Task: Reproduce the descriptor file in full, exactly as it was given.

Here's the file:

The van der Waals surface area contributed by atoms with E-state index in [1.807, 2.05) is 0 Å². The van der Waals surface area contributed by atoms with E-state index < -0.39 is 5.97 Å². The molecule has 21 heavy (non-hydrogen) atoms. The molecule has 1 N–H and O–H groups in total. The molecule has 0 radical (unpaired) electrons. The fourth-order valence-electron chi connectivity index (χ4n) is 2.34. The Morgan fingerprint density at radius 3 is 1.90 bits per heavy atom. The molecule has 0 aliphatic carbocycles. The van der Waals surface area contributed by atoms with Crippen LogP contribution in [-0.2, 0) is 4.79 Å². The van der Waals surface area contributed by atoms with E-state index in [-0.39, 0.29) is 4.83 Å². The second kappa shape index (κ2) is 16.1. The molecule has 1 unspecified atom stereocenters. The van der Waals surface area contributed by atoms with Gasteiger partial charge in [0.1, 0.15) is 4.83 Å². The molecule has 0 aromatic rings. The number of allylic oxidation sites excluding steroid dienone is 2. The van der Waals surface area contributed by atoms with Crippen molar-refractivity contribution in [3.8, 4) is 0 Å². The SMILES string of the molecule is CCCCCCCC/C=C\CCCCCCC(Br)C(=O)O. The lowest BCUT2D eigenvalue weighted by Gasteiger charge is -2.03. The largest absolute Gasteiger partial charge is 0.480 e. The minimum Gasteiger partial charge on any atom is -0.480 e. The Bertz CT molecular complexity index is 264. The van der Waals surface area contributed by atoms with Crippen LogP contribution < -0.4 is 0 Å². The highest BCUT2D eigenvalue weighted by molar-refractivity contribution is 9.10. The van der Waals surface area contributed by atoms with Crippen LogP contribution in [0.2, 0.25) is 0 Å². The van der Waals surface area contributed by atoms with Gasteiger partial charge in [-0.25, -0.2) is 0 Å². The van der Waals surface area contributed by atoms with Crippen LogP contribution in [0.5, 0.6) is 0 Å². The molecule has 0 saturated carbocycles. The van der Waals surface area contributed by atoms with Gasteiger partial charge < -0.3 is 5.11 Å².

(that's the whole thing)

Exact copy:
The van der Waals surface area contributed by atoms with E-state index in [1.807, 2.05) is 0 Å². The van der Waals surface area contributed by atoms with E-state index < -0.39 is 5.97 Å². The molecule has 21 heavy (non-hydrogen) atoms. The molecule has 1 N–H and O–H groups in total. The molecule has 0 radical (unpaired) electrons. The fourth-order valence-electron chi connectivity index (χ4n) is 2.34. The Morgan fingerprint density at radius 3 is 1.90 bits per heavy atom. The molecule has 0 aliphatic carbocycles. The van der Waals surface area contributed by atoms with Crippen LogP contribution in [-0.2, 0) is 4.79 Å². The van der Waals surface area contributed by atoms with E-state index in [-0.39, 0.29) is 4.83 Å². The second kappa shape index (κ2) is 16.1. The molecule has 1 unspecified atom stereocenters. The van der Waals surface area contributed by atoms with Gasteiger partial charge in [0.1, 0.15) is 4.83 Å². The molecule has 0 aromatic rings. The number of allylic oxidation sites excluding steroid dienone is 2. The van der Waals surface area contributed by atoms with Crippen molar-refractivity contribution in [3.8, 4) is 0 Å². The SMILES string of the molecule is CCCCCCCC/C=C\CCCCCCC(Br)C(=O)O. The lowest BCUT2D eigenvalue weighted by Gasteiger charge is -2.03. The largest absolute Gasteiger partial charge is 0.480 e. The minimum Gasteiger partial charge on any atom is -0.480 e. The Bertz CT molecular complexity index is 264. The van der Waals surface area contributed by atoms with Crippen LogP contribution < -0.4 is 0 Å². The highest BCUT2D eigenvalue weighted by molar-refractivity contribution is 9.10. The van der Waals surface area contributed by atoms with Crippen LogP contribution in [0.2, 0.25) is 0 Å². The van der Waals surface area contributed by atoms with Gasteiger partial charge in [-0.25, -0.2) is 0 Å². The van der Waals surface area contributed by atoms with Crippen LogP contribution in [0.5, 0.6) is 0 Å². The molecule has 0 saturated carbocycles. The van der Waals surface area contributed by atoms with Gasteiger partial charge < -0.3 is 5.11 Å².